What do you think of when you think of pandas?
Most people think of the fuzzy, black and white bear.
Not Melody Craig.
For Craig, pandas is a serious auto-immune disease.
PANDAS is an acronym for Pediatric Auto-immune Neuropsychiatric Disorders Associated with Streptococcal infections. It’s a disorder that stems from an initial strep infection, that messes with the brain.
Common symptoms include vocal tics, obsessions, motor tics, behavioral regression, compulsions, anxiety, irritability, sleep disturbances, depression, impulsivity, changes in handwriting, anorexia, aggression, sensory abnormalities, chorea, and emotional swings.
“My child went from the easiest one in the class to being consumed by hundreds of complex tics and movements that were uncontrollable,” Craig, the mother of a PANDAS victim, said. “It happened very abruptly after a week long illness and a year of sickness after sickness.”
She said the tics and movements quickly progressed to behaviors her family had never seen.
“He was like a different person. He was violent, combative and could no longer attend school,” she said. “It deeply impacted our whole family causing us to have to seperate the family for a time to keep everyone safe. It was the hardest thing I’ve ever been through. Watching my sweet, quiet, mild mannered boy turn into this person who none of us recognized was a terrible nightmare I wanted to wake up from but it was our life, not a dream.”
Amy Cross, a registered nurse at Moleculara Labs — which is studying PANDAS, said the illness happens to some people who had a previous strep infection. Instead of getting well, the strep bacteria will cause the patient to stay infected and in certain people the antibodies created by the body that are there to get rid of the infection will access the tissue in the patients by going through the blood-brain barrier.
“The antibodies, trained to attack strep germs, will go after cells in the brain that look like strep germs,” Cross said. “Depending on what the misfired immune system goes after will determine what symptoms the patient will experience.”
About one in two hundred children are likely to have PANDAS.
Some victim’s parents said they felt like failures after going to five doctors before their child was properly diagnosed with PANDAS. Previously, the child had been diagnosed with ADHD, OCD, and even Autism.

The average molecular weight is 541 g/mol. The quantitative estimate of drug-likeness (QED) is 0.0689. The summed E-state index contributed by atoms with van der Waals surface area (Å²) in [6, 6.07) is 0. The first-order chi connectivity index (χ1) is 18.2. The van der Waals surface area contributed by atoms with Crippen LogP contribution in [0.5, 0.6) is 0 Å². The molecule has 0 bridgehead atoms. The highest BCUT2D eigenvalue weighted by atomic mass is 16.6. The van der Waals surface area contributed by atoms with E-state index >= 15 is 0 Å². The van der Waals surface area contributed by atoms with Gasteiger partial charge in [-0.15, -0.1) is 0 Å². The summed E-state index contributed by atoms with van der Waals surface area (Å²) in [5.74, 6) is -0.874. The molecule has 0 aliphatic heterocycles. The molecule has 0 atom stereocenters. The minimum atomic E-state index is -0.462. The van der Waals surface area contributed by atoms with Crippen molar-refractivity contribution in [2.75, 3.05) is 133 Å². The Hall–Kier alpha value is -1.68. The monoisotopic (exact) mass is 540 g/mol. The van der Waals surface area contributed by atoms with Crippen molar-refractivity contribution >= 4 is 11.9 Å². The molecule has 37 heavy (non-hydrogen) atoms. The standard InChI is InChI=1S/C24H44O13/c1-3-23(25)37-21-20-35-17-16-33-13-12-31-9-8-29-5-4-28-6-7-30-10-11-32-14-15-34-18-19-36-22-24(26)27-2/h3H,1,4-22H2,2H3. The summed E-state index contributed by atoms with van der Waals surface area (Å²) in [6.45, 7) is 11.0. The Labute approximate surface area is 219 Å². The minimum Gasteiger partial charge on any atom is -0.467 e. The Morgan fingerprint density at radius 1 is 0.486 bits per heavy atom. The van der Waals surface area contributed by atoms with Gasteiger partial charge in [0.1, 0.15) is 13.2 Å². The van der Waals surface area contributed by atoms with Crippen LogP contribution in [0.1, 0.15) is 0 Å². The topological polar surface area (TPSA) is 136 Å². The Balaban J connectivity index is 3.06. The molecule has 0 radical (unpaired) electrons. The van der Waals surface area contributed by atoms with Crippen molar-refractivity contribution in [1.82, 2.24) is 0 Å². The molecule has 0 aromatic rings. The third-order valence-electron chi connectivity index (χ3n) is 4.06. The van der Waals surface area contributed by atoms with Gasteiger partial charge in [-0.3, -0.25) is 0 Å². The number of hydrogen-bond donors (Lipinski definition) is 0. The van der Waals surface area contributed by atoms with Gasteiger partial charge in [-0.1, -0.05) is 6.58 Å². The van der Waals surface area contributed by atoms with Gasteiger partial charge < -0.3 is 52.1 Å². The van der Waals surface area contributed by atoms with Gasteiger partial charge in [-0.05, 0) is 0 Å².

Often, the disease is misdiagnosed as a mental illness such as autism, anxiety, or depression.
According to a parent survey in 2018, 63 percent of PANDAS patients have been admitted to psychiatric hospitals. The disease, experts said, is hard to deal with and can be devastating to patients and their families, however when properly diagnosed it can be treated and most children make full recoveries.
One lab in Oklahoma has developed a test for PANDAS. The blood test called “The Cunningham Panel” is named after a scientist at OU Health Science Center, Dr. Madeleine Cunningham. She created the blood test after researching conditions similar to PANDAS over the past three decades. Her test is used worldwide.
Usually, PANDAS can normally be treated through antibiotics such as Penicillin. The antibiotics treat the streptococcus that caused the immunological response and led to the neuropsychiatric symptoms.
Once the streptococcus is eradicated, the immunological response dies down, and neuropsychiatric symptoms subside. Most often, the patient must be treated with antibiotics for a greater amount of time than when the streptococcus is just in the throat and sinuses.
According to a recent study, 75 percent of PANDAS patients showed improvement after diagnosis and treatment with antibiotics.
Melody Craig, the mom mentioned earlier, said her son received long term antibiotics to treat a pneumonia infection and was also treated with anti-inflammatories and medications to calm the immune system and decrease the inflammation in her son’s brain.
Today, three and a half years after her son’s abrupt and life altering brain change, she said her son “is back.”
“He no longer needs most of his medications, he is back in school and doing all the things normal kids his age do,” Craig said. “Looking at him now, you would never know he had experienced a year of terror.”
His mom attributes that to great medical care by her doctor in Houston, Texas and also the support and work that labs and private organizations have done to support the cause and research.